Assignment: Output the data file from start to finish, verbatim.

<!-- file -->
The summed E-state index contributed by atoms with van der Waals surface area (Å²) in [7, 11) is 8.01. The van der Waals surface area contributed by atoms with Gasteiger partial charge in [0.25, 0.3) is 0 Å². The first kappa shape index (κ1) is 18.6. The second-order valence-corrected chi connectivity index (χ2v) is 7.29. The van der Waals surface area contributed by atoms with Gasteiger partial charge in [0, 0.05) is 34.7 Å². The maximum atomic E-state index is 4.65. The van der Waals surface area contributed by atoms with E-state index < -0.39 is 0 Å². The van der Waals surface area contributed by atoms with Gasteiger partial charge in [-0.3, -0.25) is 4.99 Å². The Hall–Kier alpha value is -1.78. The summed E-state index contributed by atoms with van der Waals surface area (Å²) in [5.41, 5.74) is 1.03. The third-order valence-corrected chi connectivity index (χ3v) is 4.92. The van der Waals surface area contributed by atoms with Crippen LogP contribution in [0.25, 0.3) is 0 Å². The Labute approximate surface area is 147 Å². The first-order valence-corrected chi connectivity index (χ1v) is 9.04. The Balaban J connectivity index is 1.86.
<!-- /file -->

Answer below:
The summed E-state index contributed by atoms with van der Waals surface area (Å²) in [7, 11) is 8.01. The van der Waals surface area contributed by atoms with Gasteiger partial charge in [0.25, 0.3) is 0 Å². The first kappa shape index (κ1) is 18.6. The second-order valence-corrected chi connectivity index (χ2v) is 7.29. The van der Waals surface area contributed by atoms with Gasteiger partial charge in [0, 0.05) is 34.7 Å². The maximum atomic E-state index is 4.65. The van der Waals surface area contributed by atoms with E-state index < -0.39 is 0 Å². The van der Waals surface area contributed by atoms with Gasteiger partial charge in [-0.3, -0.25) is 4.99 Å². The Hall–Kier alpha value is -1.78. The summed E-state index contributed by atoms with van der Waals surface area (Å²) in [5.41, 5.74) is 1.03. The third-order valence-corrected chi connectivity index (χ3v) is 4.92. The van der Waals surface area contributed by atoms with Crippen LogP contribution in [0.25, 0.3) is 0 Å². The Labute approximate surface area is 147 Å². The first-order valence-corrected chi connectivity index (χ1v) is 9.04. The Balaban J connectivity index is 1.86.